The Court of Appeal noted that the lower Court’s decision on this ground of the appeal is entitled to deference, and that after reviewing the documents in question they found no reviewable error.

The Appellant also argued that he brought an application in April 2016 to vary a protective order in related proceedings in the United States to allow him to produce an un-redacted damages report.  The application was not successful, and without actually providing the new document for the Court’s review, was not considered to have advanced the action.

Respondent’s Conduct

The Appellant also argued that delays by the Respondent’s counsel in responding to requests from his counsel for mediations, questionings or other requests precluded the Respondent from relying on delays that they caused.

The Court found that despite repeated requests from Appellant’s counsel to confirm a mediation in 2015 and in 2016, and despite the direction of Rule 1.2 to facilitate the quickest and most efficient means of resolving a claim, the Plaintiff remains responsible for moving an action along at all times.

The Court looked at Janstar Homes Ltd. v Elbow Valley West Ltd, 2016 ABCA 417, in which they had previously stated “Rule 1.2 does not have the effect of requiring a Defendant, in any manner, to assume carriage of an action where the plaintiff is not actively advancing its own claim.”  A Defendant only has a duty under Rule 1.2 to not obstruct, stall or delay an action.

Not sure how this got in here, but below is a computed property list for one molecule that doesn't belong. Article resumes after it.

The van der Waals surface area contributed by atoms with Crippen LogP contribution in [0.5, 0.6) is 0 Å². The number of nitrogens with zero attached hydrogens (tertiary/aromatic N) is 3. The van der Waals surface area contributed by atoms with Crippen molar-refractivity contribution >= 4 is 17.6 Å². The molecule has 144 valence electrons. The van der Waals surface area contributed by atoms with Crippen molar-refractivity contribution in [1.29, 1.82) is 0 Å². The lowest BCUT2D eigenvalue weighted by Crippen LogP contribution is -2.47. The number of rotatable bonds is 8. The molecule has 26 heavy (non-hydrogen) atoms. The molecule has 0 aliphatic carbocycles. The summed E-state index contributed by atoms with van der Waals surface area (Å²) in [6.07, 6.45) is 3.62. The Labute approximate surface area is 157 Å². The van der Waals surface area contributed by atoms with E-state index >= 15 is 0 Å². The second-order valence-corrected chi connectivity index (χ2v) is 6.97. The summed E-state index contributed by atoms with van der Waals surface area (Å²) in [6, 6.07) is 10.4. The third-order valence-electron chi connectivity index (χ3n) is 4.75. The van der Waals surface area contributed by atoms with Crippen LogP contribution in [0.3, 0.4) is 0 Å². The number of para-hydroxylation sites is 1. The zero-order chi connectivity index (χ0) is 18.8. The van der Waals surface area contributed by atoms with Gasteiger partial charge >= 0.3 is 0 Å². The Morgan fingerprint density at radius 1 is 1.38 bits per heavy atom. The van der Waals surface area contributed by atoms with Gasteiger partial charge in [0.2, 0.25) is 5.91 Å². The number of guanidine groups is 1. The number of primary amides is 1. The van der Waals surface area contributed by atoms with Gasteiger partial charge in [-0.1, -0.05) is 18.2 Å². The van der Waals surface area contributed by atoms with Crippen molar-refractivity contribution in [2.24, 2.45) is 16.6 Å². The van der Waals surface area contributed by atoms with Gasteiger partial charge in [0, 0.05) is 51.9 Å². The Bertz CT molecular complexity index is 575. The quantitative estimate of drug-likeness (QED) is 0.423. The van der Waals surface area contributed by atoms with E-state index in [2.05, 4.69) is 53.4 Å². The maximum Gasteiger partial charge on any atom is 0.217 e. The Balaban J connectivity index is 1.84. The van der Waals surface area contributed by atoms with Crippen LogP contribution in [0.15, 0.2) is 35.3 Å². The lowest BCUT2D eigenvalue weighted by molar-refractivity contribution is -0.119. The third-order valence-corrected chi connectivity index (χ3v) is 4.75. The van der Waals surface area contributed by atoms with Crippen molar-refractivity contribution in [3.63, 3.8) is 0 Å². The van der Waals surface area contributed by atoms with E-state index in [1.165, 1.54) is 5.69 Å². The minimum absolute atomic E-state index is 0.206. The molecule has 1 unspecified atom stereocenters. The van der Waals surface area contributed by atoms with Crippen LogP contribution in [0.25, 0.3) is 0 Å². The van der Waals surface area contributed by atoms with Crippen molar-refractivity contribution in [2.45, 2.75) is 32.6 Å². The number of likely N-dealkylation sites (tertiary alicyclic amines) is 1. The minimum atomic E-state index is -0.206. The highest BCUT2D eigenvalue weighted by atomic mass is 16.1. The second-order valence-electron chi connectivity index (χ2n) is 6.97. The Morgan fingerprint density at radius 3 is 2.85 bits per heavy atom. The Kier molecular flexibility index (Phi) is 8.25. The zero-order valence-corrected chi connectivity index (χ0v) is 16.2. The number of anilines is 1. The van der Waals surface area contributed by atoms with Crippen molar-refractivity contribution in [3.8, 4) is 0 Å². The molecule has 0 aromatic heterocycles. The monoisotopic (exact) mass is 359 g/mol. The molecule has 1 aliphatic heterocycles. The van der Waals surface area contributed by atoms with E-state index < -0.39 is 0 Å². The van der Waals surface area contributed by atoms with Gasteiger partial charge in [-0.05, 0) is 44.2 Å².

The Court then concluded, “if a Defendant is not responding to an invitation to resolve the dispute through an alternate dispute resolution mechanism, the onus remains on the Plaintiff to take steps to advance the action or risk having it struck.  In the absence of a standstill agreement, parties may need to operate on two tracks – settlement and litigation – at the same time.”


The Court of Appeal confirmed the tests to be used to determine whether settlement negotiations or the provision of supplemental documents will be enough to constitute a significant advance in an action for the purposes of a Rule 4.33 application. Those settlement offers or documents have to narrow the issues in the litigation and result in some back and forth communication or admissions to be used at trial. Without those elements, the steps will not be seen as significant advances in the action to defend against a Rule 4.33 application.

Further, the Court clarified that even in the absence of Defendant’s counsel responding to requests for ADR and/or other potential steps, the onus to advance the action remains with the Plaintiff.


Should you have any questions with respect to this bulletin, or if you would like more detailed information related to litigation, please contact Mark at 403-260-1475 or


brownlee llp, mark hein, litigation, principles of delay, negligence, settlement negotiation, court of appeal